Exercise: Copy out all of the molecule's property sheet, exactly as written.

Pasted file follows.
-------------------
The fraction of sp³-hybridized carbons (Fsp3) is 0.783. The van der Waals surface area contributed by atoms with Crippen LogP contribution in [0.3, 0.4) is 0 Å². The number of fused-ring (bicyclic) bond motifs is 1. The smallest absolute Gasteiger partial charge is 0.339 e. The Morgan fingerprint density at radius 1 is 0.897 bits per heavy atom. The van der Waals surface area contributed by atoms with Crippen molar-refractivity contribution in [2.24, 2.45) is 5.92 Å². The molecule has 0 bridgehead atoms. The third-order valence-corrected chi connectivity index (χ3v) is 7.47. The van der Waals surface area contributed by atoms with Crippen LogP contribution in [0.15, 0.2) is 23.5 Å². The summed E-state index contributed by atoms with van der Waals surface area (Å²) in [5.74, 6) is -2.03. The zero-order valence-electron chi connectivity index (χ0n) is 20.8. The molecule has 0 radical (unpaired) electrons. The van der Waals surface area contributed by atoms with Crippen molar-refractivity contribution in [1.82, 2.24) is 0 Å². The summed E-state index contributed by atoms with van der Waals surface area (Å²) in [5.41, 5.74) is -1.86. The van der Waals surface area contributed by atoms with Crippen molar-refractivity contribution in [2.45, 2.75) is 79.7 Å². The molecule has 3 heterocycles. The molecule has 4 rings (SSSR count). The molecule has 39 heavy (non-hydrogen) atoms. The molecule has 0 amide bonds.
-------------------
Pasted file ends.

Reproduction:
The fraction of sp³-hybridized carbons (Fsp3) is 0.783. The van der Waals surface area contributed by atoms with Crippen LogP contribution in [0.3, 0.4) is 0 Å². The number of fused-ring (bicyclic) bond motifs is 1. The smallest absolute Gasteiger partial charge is 0.339 e. The Morgan fingerprint density at radius 1 is 0.897 bits per heavy atom. The van der Waals surface area contributed by atoms with Crippen molar-refractivity contribution in [2.24, 2.45) is 5.92 Å². The molecule has 0 bridgehead atoms. The third-order valence-corrected chi connectivity index (χ3v) is 7.47. The van der Waals surface area contributed by atoms with Crippen LogP contribution in [0.15, 0.2) is 23.5 Å². The summed E-state index contributed by atoms with van der Waals surface area (Å²) in [5.74, 6) is -2.03. The zero-order valence-electron chi connectivity index (χ0n) is 20.8. The molecule has 0 radical (unpaired) electrons. The van der Waals surface area contributed by atoms with Crippen molar-refractivity contribution in [1.82, 2.24) is 0 Å². The summed E-state index contributed by atoms with van der Waals surface area (Å²) in [5.41, 5.74) is -1.86. The van der Waals surface area contributed by atoms with Crippen molar-refractivity contribution in [2.45, 2.75) is 79.7 Å². The molecule has 3 heterocycles. The molecule has 4 rings (SSSR count). The molecule has 39 heavy (non-hydrogen) atoms. The molecule has 0 amide bonds.